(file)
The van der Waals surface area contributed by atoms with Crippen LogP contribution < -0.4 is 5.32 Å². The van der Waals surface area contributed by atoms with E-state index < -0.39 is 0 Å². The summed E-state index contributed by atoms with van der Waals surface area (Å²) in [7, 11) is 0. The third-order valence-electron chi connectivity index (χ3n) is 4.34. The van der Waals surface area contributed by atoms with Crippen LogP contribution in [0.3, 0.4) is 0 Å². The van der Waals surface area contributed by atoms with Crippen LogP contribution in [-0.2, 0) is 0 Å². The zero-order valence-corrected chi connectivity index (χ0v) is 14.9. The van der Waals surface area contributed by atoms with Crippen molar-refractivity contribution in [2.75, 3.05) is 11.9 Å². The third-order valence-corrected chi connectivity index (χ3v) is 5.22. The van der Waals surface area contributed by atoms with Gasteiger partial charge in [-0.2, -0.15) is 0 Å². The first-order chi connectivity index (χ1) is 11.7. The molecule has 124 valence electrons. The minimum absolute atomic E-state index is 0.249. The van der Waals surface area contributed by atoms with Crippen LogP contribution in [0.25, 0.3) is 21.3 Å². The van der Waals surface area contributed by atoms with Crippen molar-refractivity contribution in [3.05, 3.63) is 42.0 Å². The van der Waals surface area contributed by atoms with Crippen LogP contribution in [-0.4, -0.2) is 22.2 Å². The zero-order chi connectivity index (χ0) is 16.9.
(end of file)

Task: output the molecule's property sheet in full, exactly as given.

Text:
The van der Waals surface area contributed by atoms with Crippen LogP contribution < -0.4 is 5.32 Å². The van der Waals surface area contributed by atoms with E-state index < -0.39 is 0 Å². The summed E-state index contributed by atoms with van der Waals surface area (Å²) in [7, 11) is 0. The third-order valence-electron chi connectivity index (χ3n) is 4.34. The van der Waals surface area contributed by atoms with Crippen LogP contribution in [0.3, 0.4) is 0 Å². The van der Waals surface area contributed by atoms with Crippen LogP contribution in [-0.2, 0) is 0 Å². The zero-order valence-corrected chi connectivity index (χ0v) is 14.9. The van der Waals surface area contributed by atoms with Crippen molar-refractivity contribution in [2.75, 3.05) is 11.9 Å². The third-order valence-corrected chi connectivity index (χ3v) is 5.22. The van der Waals surface area contributed by atoms with Gasteiger partial charge in [-0.2, -0.15) is 0 Å². The first-order chi connectivity index (χ1) is 11.7. The molecule has 124 valence electrons. The minimum absolute atomic E-state index is 0.249. The van der Waals surface area contributed by atoms with Crippen LogP contribution in [0.25, 0.3) is 21.3 Å². The van der Waals surface area contributed by atoms with Crippen molar-refractivity contribution in [3.05, 3.63) is 42.0 Å². The van der Waals surface area contributed by atoms with Crippen LogP contribution in [-0.4, -0.2) is 22.2 Å². The zero-order chi connectivity index (χ0) is 16.9.